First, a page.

Aim: Quality indicators are used to measure whether healthcare professionals act according to guidelines, but few indicators focus on the quality of pharmacotherapy for diabetes. The aim of this study was to develop and validate a set of prescribing quality indicators (PQIs) for type 2 diabetes in primary care, and to apply this set in practice. To take into account the stepwise treatment of chronic disease, clinical action indicators were specifically considered.
Methods: Potential PQIs were derived from clinical practice guidelines and evaluated using the RAND/UCLA Appropriateness Method, a modified Delphi panel. Thereafter, the feasibility of calculating the PQIs was tested in two large Dutch primary care databases including >80 000 diabetes patients in 2012.
Results: 32 PQIs focusing on treatment with glucose, lipid, blood pressure and albuminuria lowering drugs, and on vaccination, medication safety and adherence were assessed by ten experts. After the Delphi panel, the final list of twenty PQIs was tested for feasibility. All PQIs definitions were feasible for measuring the quality of medication treatment using these databases. Indicator scores ranged from 18.8% to 90.8% for PQIs focusing on current medication use, clinical action and medication choice, and from 2.1% to 37.2% for PQIs focusing on medication safety.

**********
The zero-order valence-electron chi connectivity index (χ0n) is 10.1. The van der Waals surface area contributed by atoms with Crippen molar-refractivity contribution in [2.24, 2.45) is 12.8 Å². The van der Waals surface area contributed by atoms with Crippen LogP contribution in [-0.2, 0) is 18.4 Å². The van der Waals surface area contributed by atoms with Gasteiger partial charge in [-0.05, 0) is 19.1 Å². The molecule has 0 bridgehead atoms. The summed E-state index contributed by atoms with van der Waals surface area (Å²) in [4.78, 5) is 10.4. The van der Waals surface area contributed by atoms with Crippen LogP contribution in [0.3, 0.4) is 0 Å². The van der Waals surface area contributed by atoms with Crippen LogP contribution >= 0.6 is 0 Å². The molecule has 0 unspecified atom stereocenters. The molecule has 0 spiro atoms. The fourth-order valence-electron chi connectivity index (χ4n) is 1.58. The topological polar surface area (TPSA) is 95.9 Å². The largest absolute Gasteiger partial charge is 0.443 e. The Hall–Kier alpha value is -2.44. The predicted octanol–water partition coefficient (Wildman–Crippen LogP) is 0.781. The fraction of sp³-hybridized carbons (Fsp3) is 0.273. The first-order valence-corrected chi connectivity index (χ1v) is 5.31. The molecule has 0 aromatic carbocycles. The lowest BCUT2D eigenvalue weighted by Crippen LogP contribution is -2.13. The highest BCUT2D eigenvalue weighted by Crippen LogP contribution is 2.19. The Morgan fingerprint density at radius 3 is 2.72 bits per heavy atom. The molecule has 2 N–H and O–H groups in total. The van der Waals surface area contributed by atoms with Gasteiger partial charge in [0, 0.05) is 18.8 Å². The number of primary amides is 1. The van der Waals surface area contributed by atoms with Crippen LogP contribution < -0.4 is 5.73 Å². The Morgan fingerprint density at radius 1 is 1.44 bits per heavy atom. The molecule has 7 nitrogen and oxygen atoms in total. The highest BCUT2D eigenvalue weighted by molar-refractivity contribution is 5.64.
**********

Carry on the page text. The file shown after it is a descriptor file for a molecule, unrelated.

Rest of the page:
Discussion and conclusions: Twenty PQIs focusing on treatment with glucose, lipid, blood pressure and albuminuria lowering drugs, and on medication safety in type 2 diabetes were developed, considered valid and operationally feasible. Results showed room for improvement, especially in initiation and intensification of treatment as measured with clinical action indicators.